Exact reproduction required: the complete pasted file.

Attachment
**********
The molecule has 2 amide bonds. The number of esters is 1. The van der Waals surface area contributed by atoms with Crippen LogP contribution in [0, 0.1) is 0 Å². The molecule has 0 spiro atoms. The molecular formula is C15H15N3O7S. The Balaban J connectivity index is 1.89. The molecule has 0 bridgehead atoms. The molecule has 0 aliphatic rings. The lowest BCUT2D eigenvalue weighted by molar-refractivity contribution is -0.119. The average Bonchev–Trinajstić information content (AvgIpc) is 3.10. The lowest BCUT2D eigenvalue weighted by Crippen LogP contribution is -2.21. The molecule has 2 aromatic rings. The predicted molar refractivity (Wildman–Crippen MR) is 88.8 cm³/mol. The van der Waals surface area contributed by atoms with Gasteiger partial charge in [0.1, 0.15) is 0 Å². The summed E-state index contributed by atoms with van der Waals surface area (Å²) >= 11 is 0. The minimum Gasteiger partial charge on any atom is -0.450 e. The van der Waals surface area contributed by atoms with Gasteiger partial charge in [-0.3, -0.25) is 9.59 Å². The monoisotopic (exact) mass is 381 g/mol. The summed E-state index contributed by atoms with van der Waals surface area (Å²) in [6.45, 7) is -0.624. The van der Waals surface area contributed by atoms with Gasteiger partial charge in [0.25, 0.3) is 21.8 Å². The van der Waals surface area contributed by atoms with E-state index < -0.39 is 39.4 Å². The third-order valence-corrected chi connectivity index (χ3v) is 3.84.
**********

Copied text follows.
The molecule has 2 amide bonds. The number of esters is 1. The van der Waals surface area contributed by atoms with Crippen LogP contribution in [0, 0.1) is 0 Å². The molecule has 0 spiro atoms. The molecular formula is C15H15N3O7S. The Balaban J connectivity index is 1.89. The molecule has 0 bridgehead atoms. The molecule has 0 aliphatic rings. The lowest BCUT2D eigenvalue weighted by molar-refractivity contribution is -0.119. The average Bonchev–Trinajstić information content (AvgIpc) is 3.10. The lowest BCUT2D eigenvalue weighted by Crippen LogP contribution is -2.21. The molecule has 2 aromatic rings. The predicted molar refractivity (Wildman–Crippen MR) is 88.8 cm³/mol. The van der Waals surface area contributed by atoms with Gasteiger partial charge in [0.1, 0.15) is 0 Å². The summed E-state index contributed by atoms with van der Waals surface area (Å²) >= 11 is 0. The minimum Gasteiger partial charge on any atom is -0.450 e. The van der Waals surface area contributed by atoms with Gasteiger partial charge in [-0.3, -0.25) is 9.59 Å². The monoisotopic (exact) mass is 381 g/mol. The summed E-state index contributed by atoms with van der Waals surface area (Å²) in [6.45, 7) is -0.624. The van der Waals surface area contributed by atoms with Gasteiger partial charge in [0.25, 0.3) is 21.8 Å². The van der Waals surface area contributed by atoms with E-state index < -0.39 is 39.4 Å². The third-order valence-corrected chi connectivity index (χ3v) is 3.84.